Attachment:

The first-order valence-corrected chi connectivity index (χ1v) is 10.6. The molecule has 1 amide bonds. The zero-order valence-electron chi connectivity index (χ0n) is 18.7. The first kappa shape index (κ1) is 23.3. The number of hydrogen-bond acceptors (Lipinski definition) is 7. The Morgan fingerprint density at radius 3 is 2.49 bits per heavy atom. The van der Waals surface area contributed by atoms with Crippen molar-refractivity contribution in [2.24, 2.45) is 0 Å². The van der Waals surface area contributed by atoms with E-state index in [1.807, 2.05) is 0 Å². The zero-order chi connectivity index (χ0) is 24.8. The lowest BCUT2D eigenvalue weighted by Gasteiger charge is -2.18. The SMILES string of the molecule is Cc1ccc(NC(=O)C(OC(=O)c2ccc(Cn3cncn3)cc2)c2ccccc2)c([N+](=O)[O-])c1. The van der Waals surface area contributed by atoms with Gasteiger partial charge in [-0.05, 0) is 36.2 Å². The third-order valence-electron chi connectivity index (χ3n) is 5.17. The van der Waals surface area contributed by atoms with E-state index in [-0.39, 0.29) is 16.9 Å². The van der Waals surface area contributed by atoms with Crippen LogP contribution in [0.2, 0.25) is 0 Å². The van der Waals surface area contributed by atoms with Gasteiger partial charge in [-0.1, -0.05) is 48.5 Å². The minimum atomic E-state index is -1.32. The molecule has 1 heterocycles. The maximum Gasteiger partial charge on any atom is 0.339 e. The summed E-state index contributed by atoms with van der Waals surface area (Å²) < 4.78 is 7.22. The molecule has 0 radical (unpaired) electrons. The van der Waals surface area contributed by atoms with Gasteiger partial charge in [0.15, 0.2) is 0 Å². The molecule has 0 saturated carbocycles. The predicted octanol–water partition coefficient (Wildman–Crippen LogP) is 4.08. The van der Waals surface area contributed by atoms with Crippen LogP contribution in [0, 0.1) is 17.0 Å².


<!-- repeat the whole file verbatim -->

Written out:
The first-order valence-corrected chi connectivity index (χ1v) is 10.6. The molecule has 1 amide bonds. The zero-order valence-electron chi connectivity index (χ0n) is 18.7. The first kappa shape index (κ1) is 23.3. The number of hydrogen-bond acceptors (Lipinski definition) is 7. The Morgan fingerprint density at radius 3 is 2.49 bits per heavy atom. The van der Waals surface area contributed by atoms with Crippen molar-refractivity contribution in [2.24, 2.45) is 0 Å². The van der Waals surface area contributed by atoms with E-state index in [1.807, 2.05) is 0 Å². The zero-order chi connectivity index (χ0) is 24.8. The lowest BCUT2D eigenvalue weighted by Gasteiger charge is -2.18. The SMILES string of the molecule is Cc1ccc(NC(=O)C(OC(=O)c2ccc(Cn3cncn3)cc2)c2ccccc2)c([N+](=O)[O-])c1. The van der Waals surface area contributed by atoms with Gasteiger partial charge in [-0.05, 0) is 36.2 Å². The third-order valence-electron chi connectivity index (χ3n) is 5.17. The van der Waals surface area contributed by atoms with E-state index in [-0.39, 0.29) is 16.9 Å². The van der Waals surface area contributed by atoms with Crippen LogP contribution in [0.2, 0.25) is 0 Å². The van der Waals surface area contributed by atoms with Gasteiger partial charge in [-0.1, -0.05) is 48.5 Å². The minimum atomic E-state index is -1.32. The molecule has 1 heterocycles. The maximum Gasteiger partial charge on any atom is 0.339 e. The summed E-state index contributed by atoms with van der Waals surface area (Å²) < 4.78 is 7.22. The molecule has 0 radical (unpaired) electrons. The van der Waals surface area contributed by atoms with Gasteiger partial charge in [0.15, 0.2) is 0 Å². The molecule has 0 saturated carbocycles. The predicted octanol–water partition coefficient (Wildman–Crippen LogP) is 4.08. The van der Waals surface area contributed by atoms with Crippen LogP contribution in [0, 0.1) is 17.0 Å².